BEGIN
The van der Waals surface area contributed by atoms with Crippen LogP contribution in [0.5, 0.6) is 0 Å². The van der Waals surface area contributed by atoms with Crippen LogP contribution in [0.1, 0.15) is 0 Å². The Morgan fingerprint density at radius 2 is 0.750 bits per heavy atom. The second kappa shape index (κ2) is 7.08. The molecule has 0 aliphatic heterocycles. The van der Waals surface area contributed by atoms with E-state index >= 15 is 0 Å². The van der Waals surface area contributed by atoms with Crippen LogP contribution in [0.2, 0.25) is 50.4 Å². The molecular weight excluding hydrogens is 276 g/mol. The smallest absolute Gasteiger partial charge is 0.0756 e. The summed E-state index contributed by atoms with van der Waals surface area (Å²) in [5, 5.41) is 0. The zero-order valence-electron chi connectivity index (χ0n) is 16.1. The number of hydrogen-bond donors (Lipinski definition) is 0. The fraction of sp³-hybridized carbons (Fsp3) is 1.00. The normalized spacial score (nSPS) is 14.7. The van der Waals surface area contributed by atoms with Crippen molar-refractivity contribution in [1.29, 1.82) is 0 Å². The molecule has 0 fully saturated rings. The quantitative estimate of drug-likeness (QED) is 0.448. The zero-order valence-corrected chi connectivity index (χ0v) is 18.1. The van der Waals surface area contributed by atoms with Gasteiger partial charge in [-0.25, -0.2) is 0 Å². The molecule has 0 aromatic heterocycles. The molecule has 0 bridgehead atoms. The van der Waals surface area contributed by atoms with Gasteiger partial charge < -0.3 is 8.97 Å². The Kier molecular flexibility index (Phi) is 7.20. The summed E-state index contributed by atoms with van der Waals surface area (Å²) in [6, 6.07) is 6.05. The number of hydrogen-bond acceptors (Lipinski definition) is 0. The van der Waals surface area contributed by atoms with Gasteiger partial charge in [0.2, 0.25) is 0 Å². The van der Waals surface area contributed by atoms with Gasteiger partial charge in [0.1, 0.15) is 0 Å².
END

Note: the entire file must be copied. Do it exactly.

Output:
The van der Waals surface area contributed by atoms with Crippen LogP contribution in [0.5, 0.6) is 0 Å². The van der Waals surface area contributed by atoms with Crippen LogP contribution in [0.1, 0.15) is 0 Å². The Morgan fingerprint density at radius 2 is 0.750 bits per heavy atom. The second kappa shape index (κ2) is 7.08. The molecule has 0 aliphatic heterocycles. The van der Waals surface area contributed by atoms with E-state index >= 15 is 0 Å². The van der Waals surface area contributed by atoms with Crippen LogP contribution in [0.2, 0.25) is 50.4 Å². The molecular weight excluding hydrogens is 276 g/mol. The smallest absolute Gasteiger partial charge is 0.0756 e. The summed E-state index contributed by atoms with van der Waals surface area (Å²) in [5, 5.41) is 0. The zero-order valence-electron chi connectivity index (χ0n) is 16.1. The number of hydrogen-bond donors (Lipinski definition) is 0. The fraction of sp³-hybridized carbons (Fsp3) is 1.00. The normalized spacial score (nSPS) is 14.7. The van der Waals surface area contributed by atoms with Crippen molar-refractivity contribution in [1.29, 1.82) is 0 Å². The molecule has 0 fully saturated rings. The quantitative estimate of drug-likeness (QED) is 0.448. The zero-order valence-corrected chi connectivity index (χ0v) is 18.1. The van der Waals surface area contributed by atoms with Gasteiger partial charge in [-0.25, -0.2) is 0 Å². The molecule has 0 aromatic heterocycles. The molecule has 0 bridgehead atoms. The van der Waals surface area contributed by atoms with Gasteiger partial charge < -0.3 is 8.97 Å². The Kier molecular flexibility index (Phi) is 7.20. The summed E-state index contributed by atoms with van der Waals surface area (Å²) in [6, 6.07) is 6.05. The number of hydrogen-bond acceptors (Lipinski definition) is 0. The van der Waals surface area contributed by atoms with Gasteiger partial charge in [0.2, 0.25) is 0 Å². The van der Waals surface area contributed by atoms with Gasteiger partial charge in [0.1, 0.15) is 0 Å².